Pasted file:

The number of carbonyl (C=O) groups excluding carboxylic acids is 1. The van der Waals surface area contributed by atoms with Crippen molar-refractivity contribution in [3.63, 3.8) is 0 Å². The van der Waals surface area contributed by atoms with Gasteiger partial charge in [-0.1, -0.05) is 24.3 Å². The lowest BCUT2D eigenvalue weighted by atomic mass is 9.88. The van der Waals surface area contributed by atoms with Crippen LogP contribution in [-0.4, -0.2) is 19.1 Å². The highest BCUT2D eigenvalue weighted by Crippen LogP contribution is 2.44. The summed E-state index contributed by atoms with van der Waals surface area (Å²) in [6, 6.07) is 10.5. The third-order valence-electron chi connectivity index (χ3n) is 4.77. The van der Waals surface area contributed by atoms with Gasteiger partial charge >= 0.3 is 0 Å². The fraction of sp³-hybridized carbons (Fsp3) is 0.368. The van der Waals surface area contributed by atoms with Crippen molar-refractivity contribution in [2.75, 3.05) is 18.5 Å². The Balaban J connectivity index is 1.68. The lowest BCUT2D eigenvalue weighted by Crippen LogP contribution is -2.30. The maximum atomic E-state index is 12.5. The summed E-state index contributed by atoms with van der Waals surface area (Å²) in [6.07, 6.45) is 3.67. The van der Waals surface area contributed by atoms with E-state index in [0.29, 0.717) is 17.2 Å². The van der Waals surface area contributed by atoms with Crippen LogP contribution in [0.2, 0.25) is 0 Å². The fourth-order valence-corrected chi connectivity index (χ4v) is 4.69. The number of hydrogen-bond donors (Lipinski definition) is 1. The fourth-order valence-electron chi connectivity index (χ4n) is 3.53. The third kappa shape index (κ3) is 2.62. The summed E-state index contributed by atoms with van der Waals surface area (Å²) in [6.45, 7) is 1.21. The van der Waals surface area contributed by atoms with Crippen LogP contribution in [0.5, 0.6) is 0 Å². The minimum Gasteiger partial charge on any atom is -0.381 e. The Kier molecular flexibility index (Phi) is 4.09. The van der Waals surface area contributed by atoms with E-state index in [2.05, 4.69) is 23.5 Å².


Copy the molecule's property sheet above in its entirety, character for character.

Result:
The number of carbonyl (C=O) groups excluding carboxylic acids is 1. The van der Waals surface area contributed by atoms with Crippen molar-refractivity contribution in [3.63, 3.8) is 0 Å². The van der Waals surface area contributed by atoms with Gasteiger partial charge in [-0.1, -0.05) is 24.3 Å². The lowest BCUT2D eigenvalue weighted by atomic mass is 9.88. The van der Waals surface area contributed by atoms with Crippen LogP contribution in [-0.4, -0.2) is 19.1 Å². The highest BCUT2D eigenvalue weighted by Crippen LogP contribution is 2.44. The summed E-state index contributed by atoms with van der Waals surface area (Å²) in [6, 6.07) is 10.5. The third-order valence-electron chi connectivity index (χ3n) is 4.77. The van der Waals surface area contributed by atoms with Gasteiger partial charge >= 0.3 is 0 Å². The fraction of sp³-hybridized carbons (Fsp3) is 0.368. The van der Waals surface area contributed by atoms with Crippen molar-refractivity contribution in [2.75, 3.05) is 18.5 Å². The Balaban J connectivity index is 1.68. The lowest BCUT2D eigenvalue weighted by Crippen LogP contribution is -2.30. The maximum atomic E-state index is 12.5. The summed E-state index contributed by atoms with van der Waals surface area (Å²) in [6.07, 6.45) is 3.67. The van der Waals surface area contributed by atoms with E-state index in [0.29, 0.717) is 17.2 Å². The van der Waals surface area contributed by atoms with Crippen LogP contribution in [0.2, 0.25) is 0 Å². The fourth-order valence-corrected chi connectivity index (χ4v) is 4.69. The number of hydrogen-bond donors (Lipinski definition) is 1. The fourth-order valence-electron chi connectivity index (χ4n) is 3.53. The third kappa shape index (κ3) is 2.62. The summed E-state index contributed by atoms with van der Waals surface area (Å²) in [6.45, 7) is 1.21. The van der Waals surface area contributed by atoms with Crippen LogP contribution in [0.5, 0.6) is 0 Å². The minimum Gasteiger partial charge on any atom is -0.381 e. The Kier molecular flexibility index (Phi) is 4.09. The van der Waals surface area contributed by atoms with E-state index in [2.05, 4.69) is 23.5 Å².